Credit to Author: Jordeene B. Lagare| Date: Mon, 02 Dec 2019 17:28:11 +0000
THE Department of Energy (DoE) wants the National Transmission Corp. (TransCo) to conduct an audit of the National Grid Corp. of the Philippines (NGCP) to put to rest the security issues hounding the latter amid lingering fears that China could take over the country’s power grid.
“Once and for all, let’s put a closure to that, and that can be done only [with an] audit…because [if there is a threat], whether…real or imaginary, [the government must be] ready for any eventuality, and we can do that only if [the] NGCP cooperates,” Energy Secretary Alfonso Cusi said in Taglish during the press briefing of the 2019 National Energy Consciousness Month at his agency’s headquarters in Taguig City.
“In this digital age, anything and practically everything is possible,” he added.
Cusi’s remarks come days after he said China was capable of closing down the country’s transmission grid — owned by TransCo, but operated as part of a concession agreement by the NGCP, which is 40-percent owned by the Beijing-run State Grid Corp. of China — because of the digital nature of its system.
The Chinese government earlier dismissed claims of a possible takeover of the grid, calling these “groundless.” It said its participation in the grid operator was limited to only providing technical support.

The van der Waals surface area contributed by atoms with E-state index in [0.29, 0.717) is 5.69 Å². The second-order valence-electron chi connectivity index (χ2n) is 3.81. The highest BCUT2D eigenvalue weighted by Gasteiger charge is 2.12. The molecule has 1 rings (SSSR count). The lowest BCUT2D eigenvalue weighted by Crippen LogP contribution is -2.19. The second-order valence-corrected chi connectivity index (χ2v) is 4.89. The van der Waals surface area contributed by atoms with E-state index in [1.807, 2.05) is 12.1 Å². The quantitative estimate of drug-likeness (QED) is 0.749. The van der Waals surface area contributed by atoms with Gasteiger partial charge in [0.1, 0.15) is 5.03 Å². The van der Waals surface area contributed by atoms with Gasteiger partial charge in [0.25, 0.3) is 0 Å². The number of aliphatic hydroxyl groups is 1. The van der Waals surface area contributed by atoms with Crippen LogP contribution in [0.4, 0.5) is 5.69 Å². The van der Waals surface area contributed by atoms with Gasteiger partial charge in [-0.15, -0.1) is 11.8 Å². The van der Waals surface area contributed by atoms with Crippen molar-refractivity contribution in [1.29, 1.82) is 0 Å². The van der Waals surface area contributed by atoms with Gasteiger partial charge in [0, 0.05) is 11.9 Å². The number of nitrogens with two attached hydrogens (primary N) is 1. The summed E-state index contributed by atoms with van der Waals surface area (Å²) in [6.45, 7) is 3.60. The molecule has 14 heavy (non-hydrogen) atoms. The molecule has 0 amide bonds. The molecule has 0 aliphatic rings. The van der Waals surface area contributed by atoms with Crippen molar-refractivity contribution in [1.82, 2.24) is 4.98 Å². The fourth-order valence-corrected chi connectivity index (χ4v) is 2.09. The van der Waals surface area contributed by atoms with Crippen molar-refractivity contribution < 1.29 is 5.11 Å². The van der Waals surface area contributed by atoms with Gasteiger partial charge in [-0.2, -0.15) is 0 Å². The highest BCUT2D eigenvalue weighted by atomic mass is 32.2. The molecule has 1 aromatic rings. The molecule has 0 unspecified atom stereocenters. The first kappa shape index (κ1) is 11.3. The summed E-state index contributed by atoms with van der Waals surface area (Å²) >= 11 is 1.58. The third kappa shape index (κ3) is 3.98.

TransCo President and Chief Executive Officer Melvin Matibag said the government would not make any move contrary to what was indicated in the law and in the concession agreement.
Matibag questioned the capacity of NGCP President and CEO Anthony Almeda to have sole access to the grid’s virtual private network (VPN), for it may only be granted to the Filipino CEO during an emergency and after he undergoes a secure and confidential approval process.
“Is Anthony Almeda capable of holding the key? Because that is a national security [matter]. Does he have a national security clearance?” Matibag said, asking that, besides being the NGCP president, what right does he have to gain the access.
According to the Energy chief, he had requested the NGCP’s inspection, which the company had refused “in many occasions.”
“We wanted to find out how the fiber optic was being used. The government has a plan for a broadband network and we wanted to use the fiber optic,” Cusi said.
Any earnings from the use of these fiber optic cables can lower electricity rates, he added.
Cusi has tasked Energy Undersecretary Emmanuel Juaneza and TransCo to immediately inspect the NGCP.